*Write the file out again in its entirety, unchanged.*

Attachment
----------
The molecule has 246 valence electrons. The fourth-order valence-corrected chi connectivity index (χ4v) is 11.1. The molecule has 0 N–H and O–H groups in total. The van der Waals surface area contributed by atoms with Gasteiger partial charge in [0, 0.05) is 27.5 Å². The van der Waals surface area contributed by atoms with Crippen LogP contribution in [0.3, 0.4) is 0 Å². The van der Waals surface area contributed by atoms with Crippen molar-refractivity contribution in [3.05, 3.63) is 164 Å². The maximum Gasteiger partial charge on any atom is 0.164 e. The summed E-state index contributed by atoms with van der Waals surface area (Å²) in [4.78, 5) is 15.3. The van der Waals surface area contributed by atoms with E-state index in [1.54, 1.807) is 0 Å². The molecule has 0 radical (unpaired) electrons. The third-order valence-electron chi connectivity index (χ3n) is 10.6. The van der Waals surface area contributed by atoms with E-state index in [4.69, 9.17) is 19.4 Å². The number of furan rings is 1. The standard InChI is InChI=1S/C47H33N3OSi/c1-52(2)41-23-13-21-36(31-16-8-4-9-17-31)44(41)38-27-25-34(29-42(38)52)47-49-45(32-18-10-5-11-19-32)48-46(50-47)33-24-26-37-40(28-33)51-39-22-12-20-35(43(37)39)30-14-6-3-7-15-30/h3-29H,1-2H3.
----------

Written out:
The molecule has 246 valence electrons. The fourth-order valence-corrected chi connectivity index (χ4v) is 11.1. The molecule has 0 N–H and O–H groups in total. The van der Waals surface area contributed by atoms with Gasteiger partial charge in [0, 0.05) is 27.5 Å². The van der Waals surface area contributed by atoms with Crippen LogP contribution in [0.3, 0.4) is 0 Å². The van der Waals surface area contributed by atoms with Crippen molar-refractivity contribution in [3.05, 3.63) is 164 Å². The maximum Gasteiger partial charge on any atom is 0.164 e. The summed E-state index contributed by atoms with van der Waals surface area (Å²) in [4.78, 5) is 15.3. The van der Waals surface area contributed by atoms with E-state index in [1.54, 1.807) is 0 Å². The molecule has 0 radical (unpaired) electrons. The third-order valence-electron chi connectivity index (χ3n) is 10.6. The van der Waals surface area contributed by atoms with E-state index in [4.69, 9.17) is 19.4 Å². The number of furan rings is 1. The standard InChI is InChI=1S/C47H33N3OSi/c1-52(2)41-23-13-21-36(31-16-8-4-9-17-31)44(41)38-27-25-34(29-42(38)52)47-49-45(32-18-10-5-11-19-32)48-46(50-47)33-24-26-37-40(28-33)51-39-22-12-20-35(43(37)39)30-14-6-3-7-15-30/h3-29H,1-2H3.